Feast Days: Celebrating the Church’s Calendar


Feast days in the Catholic Church are much more than just dates on a calendar. They are special moments to pause and remember the significant events, people, and mysteries of our faith. From the Nativity of the Lord (Christmas) to the feast days of saints like St. Francis of Assisi, these days serve as spiritual markers that guide us through the liturgical year. But what exactly are feast days, and why do we celebrate them? This article explores the significance, history, and theological basis of feast days in the Catholic Church.

What Are Feast Days?

Feast days are designated days on the Catholic liturgical calendar set aside to commemorate events, saints, or doctrines that are important in the life of the Church. These can range from Solemnities, which are the highest-ranking feast days like Easter and Christmas, to optional memorials that celebrate lesser-known saints.

Theological Basis for Feast Days

Celebrating the Mysteries of Christ

The core of our feast day celebrations revolves around Jesus Christ. We are invited to walk with Jesus through significant moments in His life, ministry, and paschal mystery (His Passion, death, Resurrection, and Ascension). The Catechism of the Catholic Church says, “Beginning with the Easter Triduum as its source of light, the new age of the Resurrection fills the whole liturgical year with its brilliance” (CCC, 1168).

Honoring Mary and the Saints

In addition to focusing on Christ, feast days often honor the Virgin Mary and the saints. These individuals serve as models of faith, hope, and love. “By canonizing some of the faithful, i.e., by solemnly proclaiming that they practiced heroic virtue and lived in fidelity to God’s grace, the Church recognizes the power of the Spirit of holiness within her and sustains the hope of believers by proposing the saints to them as models and intercessors” (CCC, 828).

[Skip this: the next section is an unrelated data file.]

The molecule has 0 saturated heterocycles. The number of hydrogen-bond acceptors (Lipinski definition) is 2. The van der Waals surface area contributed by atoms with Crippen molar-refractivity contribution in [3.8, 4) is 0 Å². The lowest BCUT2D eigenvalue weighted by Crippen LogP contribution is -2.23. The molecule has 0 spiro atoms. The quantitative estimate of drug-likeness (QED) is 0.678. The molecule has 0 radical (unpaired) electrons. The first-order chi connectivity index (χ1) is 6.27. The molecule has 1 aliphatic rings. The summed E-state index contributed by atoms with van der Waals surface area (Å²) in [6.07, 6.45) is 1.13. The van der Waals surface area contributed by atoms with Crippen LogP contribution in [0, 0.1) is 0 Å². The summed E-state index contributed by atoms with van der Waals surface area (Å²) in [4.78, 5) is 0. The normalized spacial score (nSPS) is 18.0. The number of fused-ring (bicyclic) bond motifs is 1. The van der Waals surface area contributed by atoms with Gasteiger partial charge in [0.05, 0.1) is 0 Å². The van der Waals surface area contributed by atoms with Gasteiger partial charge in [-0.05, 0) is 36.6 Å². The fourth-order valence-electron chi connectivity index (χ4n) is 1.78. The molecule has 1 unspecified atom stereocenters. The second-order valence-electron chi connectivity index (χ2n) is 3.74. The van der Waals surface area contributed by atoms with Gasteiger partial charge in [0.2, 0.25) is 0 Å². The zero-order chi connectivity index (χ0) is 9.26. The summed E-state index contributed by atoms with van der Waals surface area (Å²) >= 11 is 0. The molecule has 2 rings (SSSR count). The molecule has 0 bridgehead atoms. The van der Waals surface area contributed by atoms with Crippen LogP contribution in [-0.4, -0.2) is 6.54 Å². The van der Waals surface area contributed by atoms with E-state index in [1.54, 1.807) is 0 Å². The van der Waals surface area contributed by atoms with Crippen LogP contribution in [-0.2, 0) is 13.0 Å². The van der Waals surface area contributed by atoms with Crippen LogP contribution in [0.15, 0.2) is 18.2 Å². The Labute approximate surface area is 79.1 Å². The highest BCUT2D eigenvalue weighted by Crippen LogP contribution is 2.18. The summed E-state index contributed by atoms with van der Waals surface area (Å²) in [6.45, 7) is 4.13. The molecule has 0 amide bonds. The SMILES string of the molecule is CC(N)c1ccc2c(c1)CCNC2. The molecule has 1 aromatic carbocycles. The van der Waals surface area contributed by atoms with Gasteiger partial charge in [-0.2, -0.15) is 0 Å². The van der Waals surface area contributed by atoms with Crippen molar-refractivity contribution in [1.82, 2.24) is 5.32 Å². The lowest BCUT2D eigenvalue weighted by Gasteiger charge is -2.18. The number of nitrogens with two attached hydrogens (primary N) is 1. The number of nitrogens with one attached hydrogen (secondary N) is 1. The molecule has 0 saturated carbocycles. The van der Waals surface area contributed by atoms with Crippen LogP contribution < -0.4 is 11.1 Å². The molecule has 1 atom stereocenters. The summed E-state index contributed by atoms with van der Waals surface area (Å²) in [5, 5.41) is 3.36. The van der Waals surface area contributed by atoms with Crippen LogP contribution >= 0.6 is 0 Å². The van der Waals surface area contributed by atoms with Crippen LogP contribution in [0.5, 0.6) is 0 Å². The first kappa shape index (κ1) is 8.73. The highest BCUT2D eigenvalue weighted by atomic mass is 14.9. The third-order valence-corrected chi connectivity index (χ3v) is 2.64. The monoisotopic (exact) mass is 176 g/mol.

Scriptural Foundations

Though the Bible doesn’t mention feast days as they are structured in the Catholic Church today, it does contain many instances of religious feasts and festivals. For example, in the Old Testament, festivals like Passover were occasions for communal prayer and remembrance of God’s mighty acts (Exodus 12:14). In the New Testament, we see Jesus participating in these feasts (John 7:2-10). This tradition of communal religious celebration has continued in the practice of feast days.

Types of Feast Days


Solemnities are the highest-ranking feast days and are celebrated with the greatest liturgical importance. Examples include Christmas, Easter, and Pentecost. These are universal celebrations observed by the entire Catholic Church.

Feast Days

Feast days are a rank below solemnities and are often dedicated to important events in the life of Jesus, Mary, and distinguished saints. Examples include the Feast of the Transfiguration and the Feast of St. Peter and Paul.